Why I Do What I Do

When I sit at my desk I often look to my left and see a photograph of my father holding my daughter in a big bear hug. The same big bear hug he used to always give me until he died several years ago. That was a hug that told me that I was loved and all was right with the world. That was the love of a parent for a child and that was a feeling I wanted to repeat over and over again in my life.

I always thought I would have children someday but after a failed first marriage when I met my current husband, Terry, I agreed that we would not have children. I cried when Terry told me he didn't want kids. I was shocked because he always seemed to love kids. But kids are a huge responsibility and he wasn't sure he was up for it. I know this is a very different issue from infertility and I would never presume to think I can relate to that experience in the same way. I thought at first that I would rather have a good marriage even if it meant not having children. My older sister and her husband had made that same decision when they married so I had a comrade. What did we know we were in our twenties? It was the 80's, the "me" generation.

After being married for a few years I received a call from my sister/comrade telling me that she was pregnant. I had the most awful reaction...I started to sob with the realization that I desperately wanted children too. It had broken through my thin veneer of indifference. That night when I picked up my husband at the train station I could barely get the words out of my mouth to tell him that my sister was pregnant for the sobs that were racking my body. Needless to say he was a bit taken aback by my reaction, and no things did not change over night.

We went on for three more years of my falling into deep moments of depression, wanting to have a child and wondering what it would take to change Terry's mind on the subject. He was not totally cold and unfeeling but it had not been part of his plan and by now he was in graduate school and timing was not right. I had read far to much over the years regarding fertility, biological clock etc. I was sure time would run out and I would lose my opportunity to ever have children.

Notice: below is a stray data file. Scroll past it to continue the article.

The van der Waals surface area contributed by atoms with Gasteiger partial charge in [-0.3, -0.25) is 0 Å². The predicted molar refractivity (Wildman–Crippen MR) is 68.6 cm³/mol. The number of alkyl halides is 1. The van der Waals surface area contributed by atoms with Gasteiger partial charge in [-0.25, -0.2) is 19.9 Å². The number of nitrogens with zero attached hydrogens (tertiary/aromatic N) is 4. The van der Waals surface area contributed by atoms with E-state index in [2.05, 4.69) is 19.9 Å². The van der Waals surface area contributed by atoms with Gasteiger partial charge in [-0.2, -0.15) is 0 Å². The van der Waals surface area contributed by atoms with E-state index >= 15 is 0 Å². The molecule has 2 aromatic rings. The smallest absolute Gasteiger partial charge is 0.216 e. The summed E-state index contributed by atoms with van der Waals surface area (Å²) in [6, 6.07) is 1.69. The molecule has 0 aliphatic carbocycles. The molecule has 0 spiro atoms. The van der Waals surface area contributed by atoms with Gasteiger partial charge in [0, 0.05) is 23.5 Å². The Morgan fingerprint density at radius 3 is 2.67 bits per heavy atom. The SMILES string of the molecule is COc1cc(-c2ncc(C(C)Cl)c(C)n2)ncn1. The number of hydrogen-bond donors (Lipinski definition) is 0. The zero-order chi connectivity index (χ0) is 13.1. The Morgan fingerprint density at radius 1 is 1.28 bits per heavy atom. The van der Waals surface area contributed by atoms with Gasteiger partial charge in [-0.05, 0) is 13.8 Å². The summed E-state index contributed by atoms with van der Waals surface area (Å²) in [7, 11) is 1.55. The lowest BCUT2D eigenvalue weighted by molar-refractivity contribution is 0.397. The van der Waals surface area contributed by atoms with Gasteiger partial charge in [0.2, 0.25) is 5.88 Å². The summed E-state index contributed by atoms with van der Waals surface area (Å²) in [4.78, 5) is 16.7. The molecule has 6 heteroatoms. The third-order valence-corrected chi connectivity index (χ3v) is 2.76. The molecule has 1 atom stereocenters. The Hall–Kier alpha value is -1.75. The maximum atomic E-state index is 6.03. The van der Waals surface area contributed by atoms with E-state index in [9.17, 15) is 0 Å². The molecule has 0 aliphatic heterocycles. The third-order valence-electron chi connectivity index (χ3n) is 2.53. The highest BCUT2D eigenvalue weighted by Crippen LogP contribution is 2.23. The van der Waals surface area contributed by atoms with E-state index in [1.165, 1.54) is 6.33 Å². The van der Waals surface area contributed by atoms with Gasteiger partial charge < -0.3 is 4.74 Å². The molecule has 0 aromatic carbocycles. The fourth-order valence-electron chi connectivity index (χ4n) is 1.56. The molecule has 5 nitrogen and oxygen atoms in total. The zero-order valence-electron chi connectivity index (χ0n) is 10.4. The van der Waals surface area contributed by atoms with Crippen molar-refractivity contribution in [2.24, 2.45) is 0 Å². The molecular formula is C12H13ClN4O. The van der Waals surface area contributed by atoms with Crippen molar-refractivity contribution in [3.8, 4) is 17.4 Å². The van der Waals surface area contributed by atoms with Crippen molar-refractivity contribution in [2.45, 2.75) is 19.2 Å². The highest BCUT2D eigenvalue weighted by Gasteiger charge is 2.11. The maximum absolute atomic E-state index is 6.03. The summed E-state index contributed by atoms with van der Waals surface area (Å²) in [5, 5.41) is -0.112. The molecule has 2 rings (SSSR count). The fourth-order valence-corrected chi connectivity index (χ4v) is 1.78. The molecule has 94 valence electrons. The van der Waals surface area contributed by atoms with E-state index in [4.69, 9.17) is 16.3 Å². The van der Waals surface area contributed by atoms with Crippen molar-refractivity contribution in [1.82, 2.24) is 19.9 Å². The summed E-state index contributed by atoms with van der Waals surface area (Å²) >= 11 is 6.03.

On my 29th birthday I cried off and on all day when I realized that my mother had me at 29 and I was the last of her kids and people thought she was old when I was born. I had not even gotten my husband to consider having children and I was almost over the hill. Obviously my frame of reference for old was based on a 1950's time table but that's all I had to work with at the time. In the second year of my husbands MBA program at Harvard Business School 20% of my friends who's husbands were in this program were pregnant. They considered this perfect timing since graduation was just around the corner. I thought so too but it takes two to have a baby and my husband and I were not on the same page. It didn't help that we were also older than most of the other grad students, they were in their twenties we were in our thirties.

After graduation we decide that the fall would be a good time to start trying to get pregnant. One day I was out running with a friend and I got terrible pain in my chest. I went for a scan and a shadowy area was found on my lung. While they thought it was probably not lymphoma, they needed to biopsy to be sure. So just when I had gotten my husband to agree to start a family I was faced with the possibility of cancer which, when treated, would cause sterility. I was devastated. Oddly enough I was more devastated by the idea that I might become sterile than that I might have cancer. In my case it turned out to be benign.

About a year later I went on to give birth to our son and a few years after that our daughter. Both, thank God, were and are healthy kids. My husband has been an amazing father and is very close to both of our kids. My children are the best thing to ever happen to me. I have loved being a mother far more than anyone could have ever imagined. That big bear hug I used to get from my dad is now a daily occurrence with both of my kids many times a day, as I tell them how much I love them.

That is why I do what I do I do -  for the love of children. It's for every person who has ever longed to be a parent but had obstacle after obstacle placed in their path. As it turned out, mine were easily surmountable, but I didn't know that at the time. And just like any human when kept from the hearts desire, it broke my heart to see other people with babies or pregnant. That is why I try to make the path a little straighter and a little easier for the countless people who are on their journey to parenthood.

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